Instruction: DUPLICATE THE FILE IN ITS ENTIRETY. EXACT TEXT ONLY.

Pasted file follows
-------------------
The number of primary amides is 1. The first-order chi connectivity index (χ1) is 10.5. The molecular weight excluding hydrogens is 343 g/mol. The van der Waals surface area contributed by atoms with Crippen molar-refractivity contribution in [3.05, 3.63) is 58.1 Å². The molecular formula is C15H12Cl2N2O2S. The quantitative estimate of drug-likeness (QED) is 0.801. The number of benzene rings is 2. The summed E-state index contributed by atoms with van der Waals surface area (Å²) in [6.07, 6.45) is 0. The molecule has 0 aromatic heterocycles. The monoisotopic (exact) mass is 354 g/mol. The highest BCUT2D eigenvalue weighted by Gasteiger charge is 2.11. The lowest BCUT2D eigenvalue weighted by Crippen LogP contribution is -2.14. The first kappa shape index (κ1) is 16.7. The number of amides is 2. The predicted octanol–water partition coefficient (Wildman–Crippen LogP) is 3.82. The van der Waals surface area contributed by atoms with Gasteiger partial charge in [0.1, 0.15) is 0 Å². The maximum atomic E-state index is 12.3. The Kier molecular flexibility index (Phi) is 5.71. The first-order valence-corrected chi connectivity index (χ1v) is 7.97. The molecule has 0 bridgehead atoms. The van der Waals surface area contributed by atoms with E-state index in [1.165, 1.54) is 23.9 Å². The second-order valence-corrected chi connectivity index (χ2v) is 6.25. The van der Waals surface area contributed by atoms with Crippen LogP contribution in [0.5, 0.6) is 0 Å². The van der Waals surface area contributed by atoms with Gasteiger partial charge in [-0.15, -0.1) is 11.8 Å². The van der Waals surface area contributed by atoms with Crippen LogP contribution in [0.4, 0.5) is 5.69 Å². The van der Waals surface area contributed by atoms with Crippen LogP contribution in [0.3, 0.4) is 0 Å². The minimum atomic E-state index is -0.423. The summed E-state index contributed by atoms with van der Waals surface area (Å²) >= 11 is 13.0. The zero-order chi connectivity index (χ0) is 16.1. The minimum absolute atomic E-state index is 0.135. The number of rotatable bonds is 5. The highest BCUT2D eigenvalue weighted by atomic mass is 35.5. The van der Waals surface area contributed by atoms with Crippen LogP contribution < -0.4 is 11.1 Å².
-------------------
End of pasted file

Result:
The number of primary amides is 1. The first-order chi connectivity index (χ1) is 10.5. The molecular weight excluding hydrogens is 343 g/mol. The van der Waals surface area contributed by atoms with Crippen molar-refractivity contribution in [3.05, 3.63) is 58.1 Å². The molecular formula is C15H12Cl2N2O2S. The quantitative estimate of drug-likeness (QED) is 0.801. The number of benzene rings is 2. The summed E-state index contributed by atoms with van der Waals surface area (Å²) in [6.07, 6.45) is 0. The molecule has 0 aromatic heterocycles. The monoisotopic (exact) mass is 354 g/mol. The highest BCUT2D eigenvalue weighted by Gasteiger charge is 2.11. The lowest BCUT2D eigenvalue weighted by Crippen LogP contribution is -2.14. The first kappa shape index (κ1) is 16.7. The number of amides is 2. The predicted octanol–water partition coefficient (Wildman–Crippen LogP) is 3.82. The van der Waals surface area contributed by atoms with Gasteiger partial charge in [0.1, 0.15) is 0 Å². The maximum atomic E-state index is 12.3. The Kier molecular flexibility index (Phi) is 5.71. The first-order valence-corrected chi connectivity index (χ1v) is 7.97. The molecule has 0 bridgehead atoms. The van der Waals surface area contributed by atoms with E-state index in [1.165, 1.54) is 23.9 Å². The second-order valence-corrected chi connectivity index (χ2v) is 6.25. The van der Waals surface area contributed by atoms with Crippen LogP contribution in [0.5, 0.6) is 0 Å². The van der Waals surface area contributed by atoms with Gasteiger partial charge in [-0.15, -0.1) is 11.8 Å². The van der Waals surface area contributed by atoms with Crippen LogP contribution in [0.4, 0.5) is 5.69 Å². The van der Waals surface area contributed by atoms with Crippen LogP contribution in [0.3, 0.4) is 0 Å². The minimum atomic E-state index is -0.423. The summed E-state index contributed by atoms with van der Waals surface area (Å²) >= 11 is 13.0. The zero-order chi connectivity index (χ0) is 16.1. The minimum absolute atomic E-state index is 0.135. The number of rotatable bonds is 5. The highest BCUT2D eigenvalue weighted by atomic mass is 35.5. The van der Waals surface area contributed by atoms with Crippen LogP contribution < -0.4 is 11.1 Å².